The Case for Consistent Generosity
In conjunction with today’s post, please check out my recent Society of Grownups article “Choosing a Charity: A Hands-on Approach.” I wrote it because I know it’s overwhelming to trust someone else to manage your money well, and there are an overwhelming number of options. So I describe a step-by-step process for selecting a trustworthy nonprofit to donate to. Now to today’s topic…
”I prefer to give time instead of money.”
“There are so many corrupt charities—I don’t want to line the pockets of some rich con artist.”
“Giving doesn’t have to be financial. You can give time, possessions, or simply kindness.”
“I like to give when I feel there is an urgent need.”
“I love to give really generous tips to servers.”
I hear these sentiments about charitable giving all the time, and each one conveys a piece of the complicated puzzle that is generosity. Yet each could also represent a misconception about philanthropy.
Last month I shared my belief that the purpose of money is to provide for needs and wants, for myself and others, now and in the future. We dissected wants. Vs. needs, and probably ended up more confused, though grateful, than we started.
This week let’s look at the next part, “for myself and others.” We’ll explore different types of giving, and I’ll make the case for one approach you can’t afford to skip.
There’s More Than One Way to Give a Dollar
Sometimes people conflate the idea of generosity with being a nice person in general. Volunteering at your kids’ school or helping old ladies cross the street could be called generosity under this definition. I find it a bit odd that on personal finance blogs, we’d suddenly jump topics and start talking about random acts of kindness. By all means, help the old ladies, but let’s stick to the theme: money. (Things that you buy and then donate count, too). Here’s a list of ways one might give away the green stuff:
|Others Wants & Needs|
|Gifts for friends and family|
|Giving to a faith-based group|
|Giving to charitable causes and non-profits|
|Random acts of generosity to individuals|
|College funding for your children (?)|
I see two main categories:
- Personal gifts
- Charitable gifts
Both are valuable and important. And there can be overlap between these categories. But we’re not going to count our familial Christmas shopping as philanthropy. I love giving and receiving thoughtful gifts, but personal gifts—even very generous ones–can’t and shouldn’t replace charitable giving in your financial plans. Giving to those outside your own tribe cultivates compassion in a way that guards against greed and grows your real worth all at once.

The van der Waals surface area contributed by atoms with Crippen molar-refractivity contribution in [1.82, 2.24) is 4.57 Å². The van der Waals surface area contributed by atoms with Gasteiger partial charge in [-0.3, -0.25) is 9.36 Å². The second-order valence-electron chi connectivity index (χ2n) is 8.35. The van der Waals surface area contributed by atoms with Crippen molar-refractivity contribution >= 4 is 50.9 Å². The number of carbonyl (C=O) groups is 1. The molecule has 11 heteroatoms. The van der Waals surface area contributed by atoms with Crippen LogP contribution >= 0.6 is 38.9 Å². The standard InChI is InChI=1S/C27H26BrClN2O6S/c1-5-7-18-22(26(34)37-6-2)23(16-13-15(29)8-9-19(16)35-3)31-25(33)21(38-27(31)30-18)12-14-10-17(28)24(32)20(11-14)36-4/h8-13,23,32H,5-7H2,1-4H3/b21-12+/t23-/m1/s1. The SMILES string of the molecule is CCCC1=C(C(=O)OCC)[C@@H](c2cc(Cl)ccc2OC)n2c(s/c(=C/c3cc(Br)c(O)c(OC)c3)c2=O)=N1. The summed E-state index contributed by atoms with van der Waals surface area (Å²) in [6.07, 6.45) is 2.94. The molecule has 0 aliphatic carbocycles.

Under charitable giving, there are two main approaches:
- Spontaneous gifts
- Planned gifts
Many people practice spontaneous giving. Perhaps it’s the Boy Scouts selling popcorn, the Salvation Army Santa outside the grocery store at Christmas, or the community food drive. Then there are the urgent calls for disaster relief or refugee care. Being able to respond to needs in the moment is incredibly important. These are times when compassionate, spontaneous giving is invaluable.
The Case for Planned, Consistent Giving
If we rely on spontaneous giving alone, we will not give as generously as if we plan ahead. Yes, it’s more work up front. Yes, it will require more money. But it also allows for a long-term partnership where you know your money is actively and effectively helping others on a regular basis. We plan ahead for ourselves with emergency funds and retirement accounts. It only makes sense to plan ahead to help others, as well.
There’s a reason many of the world’s faiths call upon followers to give away a portion of their income, such as ten percent. I don’t believe 10% is a magical number or even required by my faith, but it’s a good starting point. Choosing a percentage is helpful because it’s easy to feel like I’m doing so much good because I’m giving away $50 a month! That’s a great starting point, but if you’re making a median $51,900 per year, you’re giving away a whopping 1%.
It’s also easy to give less (percentage wise) as your income increases by simply giving the same amount you always have. The average individual American charitable giving by percent is lower for those with higher incomes.
Whatever percent or amount you choose, please choose ahead of time! We read all the time about why we should save a certain percent, invest a certain percent, don’t let housing costs exceed a certain percent, etc. Plan your giving like you plan your saving, investing, and spending. If you believe sharing is part of what money is for, grant giving the forethought and importance it deserves by choosing what to give ahead of time.
We choose the causes we want to give to, then the amounts we want to give. Next we add ’em up and see how that compares against our income, i.e. the percentage. Then we can adjust the amounts and/or causes as we see fit. Finally, we sign up to have these auto-drafted from our checking account monthly, just as we do with most of our expenses and investing. Giving to urgent needs is determined as they arise.
All types of giving are valuable, but planned, consistent giving is the key to unleashing more funds toward improving our world. I believe many people would be moved to greater generosity if they thought of giving as a strategic financial commitment. If it’s truly better to give than to receive, let’s plan to make giving happen.
For more on charitable giving, check out:
What type(s) of generosity do you practice? Has anyone found they give more when they commit ahead of time?